Buderus suggests player exchange program

Former Leeds hooker Danny Buderus believes a loan system between Super League and the NRL would help English players better adapt to the game in Australia.

Australia and NSW hooker Buderus had a successful spell with the Rhinos from 2009 to 2011.

He believes a more regular exchange of players between the two countries would advance both the NRL and Super League, and help English backs succeed in the Australian competition.

“I’ve always been keen to start a program for exchanging players so they can have an experience in either hemisphere short-term, even if it’s just for training or development. We have so much to learn from each other,” Buderus told Big League magazine.

“Leeds and international stars like Ryan Hall (wing) and Kallum Watkins (centre) would be great for the program.

“My idea would be to get them out here for a pre-season or on loan for a year in exchange for a couple of our players.

“In England, if you’re training from November in preparation for the season, it’s hard to do quality speed and skill work until the warm weather kicks in.

“At Leeds we went to Florida for 10 days and trained with big smiles and a good dose of Vitamin D.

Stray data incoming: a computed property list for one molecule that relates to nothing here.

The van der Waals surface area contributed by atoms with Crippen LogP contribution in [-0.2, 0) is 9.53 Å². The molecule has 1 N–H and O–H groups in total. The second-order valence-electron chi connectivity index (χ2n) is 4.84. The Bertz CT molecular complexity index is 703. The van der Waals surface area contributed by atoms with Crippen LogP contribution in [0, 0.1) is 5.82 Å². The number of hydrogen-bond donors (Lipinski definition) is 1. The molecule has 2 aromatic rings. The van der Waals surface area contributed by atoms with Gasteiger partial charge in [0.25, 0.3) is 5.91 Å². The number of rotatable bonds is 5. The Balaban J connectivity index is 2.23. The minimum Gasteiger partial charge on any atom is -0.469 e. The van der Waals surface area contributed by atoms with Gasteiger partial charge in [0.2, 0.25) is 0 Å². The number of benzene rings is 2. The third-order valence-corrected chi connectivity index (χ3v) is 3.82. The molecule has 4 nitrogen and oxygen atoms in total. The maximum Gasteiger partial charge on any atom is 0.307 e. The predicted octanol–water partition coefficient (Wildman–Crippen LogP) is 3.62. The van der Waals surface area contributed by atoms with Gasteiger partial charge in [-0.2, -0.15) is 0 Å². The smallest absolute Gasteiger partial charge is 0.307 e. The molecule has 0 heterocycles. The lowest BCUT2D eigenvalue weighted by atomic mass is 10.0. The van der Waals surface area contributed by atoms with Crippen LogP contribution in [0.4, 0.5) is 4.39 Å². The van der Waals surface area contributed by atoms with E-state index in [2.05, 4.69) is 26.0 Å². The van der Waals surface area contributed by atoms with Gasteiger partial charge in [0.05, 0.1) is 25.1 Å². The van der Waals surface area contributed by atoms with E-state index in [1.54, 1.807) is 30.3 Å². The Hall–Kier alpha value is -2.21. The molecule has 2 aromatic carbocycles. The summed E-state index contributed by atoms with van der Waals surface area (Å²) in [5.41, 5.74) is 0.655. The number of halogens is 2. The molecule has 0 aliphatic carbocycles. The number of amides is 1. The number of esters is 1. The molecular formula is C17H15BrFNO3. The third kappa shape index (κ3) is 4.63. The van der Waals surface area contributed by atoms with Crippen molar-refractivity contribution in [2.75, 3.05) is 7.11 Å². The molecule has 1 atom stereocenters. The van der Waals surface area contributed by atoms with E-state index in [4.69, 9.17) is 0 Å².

“To get some backs over here for a bit of experience would improve them as players and people, with a few life lessons along the way.”

Many English forwards have succeeded in the NRL in recent years but few backs.

Buderus said he would love to ask Sam Tomkins what he thought about the style of football in the NRL and what the difference was between the two leagues.

“Obviously, the one thing that was cut short for him was time and space,” he said.

“The emphasis on kicks and kick-chase is a huge part of all game plans in the NRL and it affected his impact.

“But if you paid close attention to Sam, he was around the ball wanting to attack and support which always made him dangerous.

“In the NRL, big English outside backs are on the menu and the production line of forwards will keep coming out to test themselves – especially because a lot of them offer a point of difference that NRL clubs love.”




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